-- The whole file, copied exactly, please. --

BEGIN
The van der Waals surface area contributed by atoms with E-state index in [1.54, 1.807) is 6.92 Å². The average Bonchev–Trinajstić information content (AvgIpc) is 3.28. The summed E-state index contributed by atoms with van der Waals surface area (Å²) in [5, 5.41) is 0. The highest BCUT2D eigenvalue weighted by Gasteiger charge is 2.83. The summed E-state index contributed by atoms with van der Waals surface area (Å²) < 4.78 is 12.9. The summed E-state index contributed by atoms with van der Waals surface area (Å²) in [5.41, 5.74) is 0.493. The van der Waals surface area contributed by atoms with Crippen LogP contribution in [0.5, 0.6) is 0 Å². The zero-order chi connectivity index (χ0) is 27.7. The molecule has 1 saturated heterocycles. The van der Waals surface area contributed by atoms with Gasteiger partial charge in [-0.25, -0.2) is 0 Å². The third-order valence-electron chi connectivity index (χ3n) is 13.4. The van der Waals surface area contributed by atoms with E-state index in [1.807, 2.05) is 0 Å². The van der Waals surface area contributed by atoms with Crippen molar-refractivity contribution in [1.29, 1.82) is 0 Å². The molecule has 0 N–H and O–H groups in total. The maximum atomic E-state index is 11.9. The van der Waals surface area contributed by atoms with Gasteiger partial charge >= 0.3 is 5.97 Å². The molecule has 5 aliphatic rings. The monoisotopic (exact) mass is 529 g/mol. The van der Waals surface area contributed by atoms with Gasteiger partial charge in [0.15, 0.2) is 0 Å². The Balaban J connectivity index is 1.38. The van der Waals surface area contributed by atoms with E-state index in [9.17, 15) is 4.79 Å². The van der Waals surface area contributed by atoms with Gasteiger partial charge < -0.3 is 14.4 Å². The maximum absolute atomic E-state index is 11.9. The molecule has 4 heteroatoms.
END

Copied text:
The van der Waals surface area contributed by atoms with E-state index in [1.54, 1.807) is 6.92 Å². The average Bonchev–Trinajstić information content (AvgIpc) is 3.28. The summed E-state index contributed by atoms with van der Waals surface area (Å²) in [5, 5.41) is 0. The highest BCUT2D eigenvalue weighted by Gasteiger charge is 2.83. The summed E-state index contributed by atoms with van der Waals surface area (Å²) < 4.78 is 12.9. The summed E-state index contributed by atoms with van der Waals surface area (Å²) in [5.41, 5.74) is 0.493. The van der Waals surface area contributed by atoms with Crippen LogP contribution in [0.5, 0.6) is 0 Å². The zero-order chi connectivity index (χ0) is 27.7. The molecule has 1 saturated heterocycles. The van der Waals surface area contributed by atoms with Gasteiger partial charge in [-0.25, -0.2) is 0 Å². The third-order valence-electron chi connectivity index (χ3n) is 13.4. The van der Waals surface area contributed by atoms with E-state index in [1.807, 2.05) is 0 Å². The van der Waals surface area contributed by atoms with Crippen molar-refractivity contribution in [1.29, 1.82) is 0 Å². The molecule has 0 N–H and O–H groups in total. The maximum atomic E-state index is 11.9. The van der Waals surface area contributed by atoms with Gasteiger partial charge >= 0.3 is 5.97 Å². The molecule has 5 aliphatic rings. The monoisotopic (exact) mass is 529 g/mol. The van der Waals surface area contributed by atoms with Gasteiger partial charge in [0.15, 0.2) is 0 Å². The Balaban J connectivity index is 1.38. The van der Waals surface area contributed by atoms with E-state index in [9.17, 15) is 4.79 Å². The van der Waals surface area contributed by atoms with Gasteiger partial charge < -0.3 is 14.4 Å². The maximum absolute atomic E-state index is 11.9. The molecule has 4 heteroatoms.